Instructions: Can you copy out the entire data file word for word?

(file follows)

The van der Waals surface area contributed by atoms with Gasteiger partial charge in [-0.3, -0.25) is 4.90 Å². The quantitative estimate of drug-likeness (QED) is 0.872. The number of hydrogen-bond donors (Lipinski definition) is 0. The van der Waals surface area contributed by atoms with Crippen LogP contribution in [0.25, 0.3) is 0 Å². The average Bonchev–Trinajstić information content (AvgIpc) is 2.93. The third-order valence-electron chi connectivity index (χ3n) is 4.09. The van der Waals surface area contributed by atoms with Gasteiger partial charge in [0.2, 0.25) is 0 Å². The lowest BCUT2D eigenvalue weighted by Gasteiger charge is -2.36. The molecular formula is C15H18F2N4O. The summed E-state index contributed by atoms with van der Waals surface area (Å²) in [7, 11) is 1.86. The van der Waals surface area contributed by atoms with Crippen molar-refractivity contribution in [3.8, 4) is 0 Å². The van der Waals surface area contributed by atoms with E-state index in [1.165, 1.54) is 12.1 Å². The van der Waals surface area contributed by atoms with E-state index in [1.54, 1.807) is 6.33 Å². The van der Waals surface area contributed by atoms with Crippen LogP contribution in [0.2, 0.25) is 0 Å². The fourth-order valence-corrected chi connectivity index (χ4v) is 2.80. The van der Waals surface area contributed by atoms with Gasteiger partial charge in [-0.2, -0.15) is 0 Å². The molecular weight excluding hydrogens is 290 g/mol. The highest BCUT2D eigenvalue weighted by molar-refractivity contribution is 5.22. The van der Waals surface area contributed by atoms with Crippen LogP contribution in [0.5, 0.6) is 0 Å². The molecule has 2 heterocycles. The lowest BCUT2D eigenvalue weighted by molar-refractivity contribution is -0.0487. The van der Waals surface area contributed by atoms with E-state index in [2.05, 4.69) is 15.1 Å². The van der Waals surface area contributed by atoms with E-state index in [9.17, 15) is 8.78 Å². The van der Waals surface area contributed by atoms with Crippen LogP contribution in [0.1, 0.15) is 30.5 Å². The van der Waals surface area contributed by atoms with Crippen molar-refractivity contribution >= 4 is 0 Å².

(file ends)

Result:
The van der Waals surface area contributed by atoms with Gasteiger partial charge in [-0.3, -0.25) is 4.90 Å². The quantitative estimate of drug-likeness (QED) is 0.872. The number of hydrogen-bond donors (Lipinski definition) is 0. The van der Waals surface area contributed by atoms with Crippen LogP contribution in [0.25, 0.3) is 0 Å². The average Bonchev–Trinajstić information content (AvgIpc) is 2.93. The third-order valence-electron chi connectivity index (χ3n) is 4.09. The van der Waals surface area contributed by atoms with Gasteiger partial charge in [0.2, 0.25) is 0 Å². The lowest BCUT2D eigenvalue weighted by Gasteiger charge is -2.36. The molecular formula is C15H18F2N4O. The summed E-state index contributed by atoms with van der Waals surface area (Å²) in [7, 11) is 1.86. The van der Waals surface area contributed by atoms with Crippen molar-refractivity contribution in [3.8, 4) is 0 Å². The van der Waals surface area contributed by atoms with E-state index in [1.165, 1.54) is 12.1 Å². The van der Waals surface area contributed by atoms with E-state index in [1.54, 1.807) is 6.33 Å². The van der Waals surface area contributed by atoms with Crippen LogP contribution in [0.2, 0.25) is 0 Å². The fourth-order valence-corrected chi connectivity index (χ4v) is 2.80. The van der Waals surface area contributed by atoms with Gasteiger partial charge in [-0.2, -0.15) is 0 Å². The molecular weight excluding hydrogens is 290 g/mol. The highest BCUT2D eigenvalue weighted by molar-refractivity contribution is 5.22. The van der Waals surface area contributed by atoms with Crippen LogP contribution in [0.5, 0.6) is 0 Å². The molecule has 2 heterocycles. The lowest BCUT2D eigenvalue weighted by molar-refractivity contribution is -0.0487. The van der Waals surface area contributed by atoms with E-state index in [2.05, 4.69) is 15.1 Å². The van der Waals surface area contributed by atoms with E-state index in [9.17, 15) is 8.78 Å². The van der Waals surface area contributed by atoms with Crippen LogP contribution in [0.1, 0.15) is 30.5 Å². The van der Waals surface area contributed by atoms with Crippen molar-refractivity contribution >= 4 is 0 Å².